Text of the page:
I feel like I've entered a new dimension of being a parent. As a toddler, it was a lot about keeping them safe and teaching them boundaries. As a six-year-old, it's more about life in the bigger world and all of it's endless challenges. It's sad to see their innocence lost a little bit every day, because, well, to be blunt, the world is full of people that suck. I won't even get into all the things that are awful right now in this country, and most of it stems from sucky people that are only in it for themselves. And, people might think that I suck for saying that other people suck. For me it's actually liberating to say that. I don't have to analyze why they are like that or what I did wrong - over think it as usual. If I realize that sometimes people just suck and there's nothing I can do about it, then I can let it go and focus more on being a good person so I can live with myself and keep stress at a minimum. Who knows why someone might crash into my car right in front of my house and not take responsibility by leaving a note? Maybe they were in a hurry to get home to their sick mother or they are scared because they don't have insurance because they got laid off a year ago and just lost their house...or maybe they just suck. Luckily, I have insurance and am thankful that they didn't crash into my house or my children.
So, when my daughter keeps getting upset because a boy in her class bothers her, my first instinct is to go up to that boy and say "LEAVE HER ALONE BACK OFF YOU BRUT!" to protect her and make everything okay. But, after thinking about it more, I realize that, while that might give me a split second of sheer satisfaction, I would miss an opportunity to teach her something about life. After all, if I'm upset with my boss my mommy isn't exactly going to show up and give him a piece of her mind. Instead I talk with my daughter about how to deal with this boy, or any other kid that is acting mean, like standing up for herself or just walking away. Maybe that kid sucks right now because his parents are divorcing or his older brother picks on him relentlessly or his diet is terrible...or he just sucks. There is nothing to be done about that and every class has a troubled kid or two. What matters is how my daughter deals with it - how she can be a good example and treat people the way she wants to be treated.
I recently saw a friends Facebook status that said how rude it was that she opened a door for someone and they didn't say 'thank you'. While her friends chimed in with sympathy and witty comments, I saw it a different way. Maybe the lady she held the door for just lost her beloved father to cancer or got chewed out by her boss or just got a traffic ticket...of maybe she just sucks. What matters is simply the act of doing something nice, which totally got lost because of my friend's negative reaction. I think about how a friend of mine recently came home to a huge bag of girl's clothes for her daughter on her doorstep. No note. No phone call. Just an anonymous someone being thoughtful without any need to get a YEA FOR YOU! in return. Now, isn't that more like it?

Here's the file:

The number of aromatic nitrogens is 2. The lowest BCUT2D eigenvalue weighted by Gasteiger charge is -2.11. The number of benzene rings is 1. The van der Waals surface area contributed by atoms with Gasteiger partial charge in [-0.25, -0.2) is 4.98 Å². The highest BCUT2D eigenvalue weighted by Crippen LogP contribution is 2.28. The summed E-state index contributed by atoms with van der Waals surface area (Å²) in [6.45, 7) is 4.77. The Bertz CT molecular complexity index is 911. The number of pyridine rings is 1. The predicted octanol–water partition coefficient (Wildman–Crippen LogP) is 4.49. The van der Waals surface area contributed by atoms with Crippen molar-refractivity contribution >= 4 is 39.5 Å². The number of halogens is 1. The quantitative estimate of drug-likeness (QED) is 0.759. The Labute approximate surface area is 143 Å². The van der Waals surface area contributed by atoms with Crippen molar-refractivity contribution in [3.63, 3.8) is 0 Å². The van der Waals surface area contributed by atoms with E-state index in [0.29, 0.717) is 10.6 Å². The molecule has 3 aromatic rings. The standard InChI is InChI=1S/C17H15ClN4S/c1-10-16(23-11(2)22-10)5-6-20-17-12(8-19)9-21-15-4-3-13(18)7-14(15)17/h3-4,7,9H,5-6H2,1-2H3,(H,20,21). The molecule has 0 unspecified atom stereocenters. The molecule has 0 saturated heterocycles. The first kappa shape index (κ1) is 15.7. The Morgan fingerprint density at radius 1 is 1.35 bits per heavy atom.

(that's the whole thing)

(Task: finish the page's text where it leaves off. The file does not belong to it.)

Sure, I get annoyed from lack of thank you's, too, I'm certainly not above that. Common courtesy can go a long way. What about the somber sales associate at Target that doesn't make any eye contact with me for the entire transaction? She might hate her minimum wage job and her crappy boss or just broke up with her boyfriend or is stressed about money...or she just sucks. But if I look her in the eye and ask how she's doing and wish her a good day then it can make my experience with her so much better. And, if I get a smile out of her then ding ding ding major bonus.
I'm not always at my best, like when I yell at my kids to hurry when I'm the one that made them late or when I wallow in martyrdom when I should be reaching out to people that want to help or when I go through the entire transaction at Target without looking the sales associate in the eye...or maybe sometimes I just suck. Ouch, that's hard to admit, but it's true. Or maybe I just need to be less hard on myself and be proud about who I am...the good me that doesn't suck...most of the time.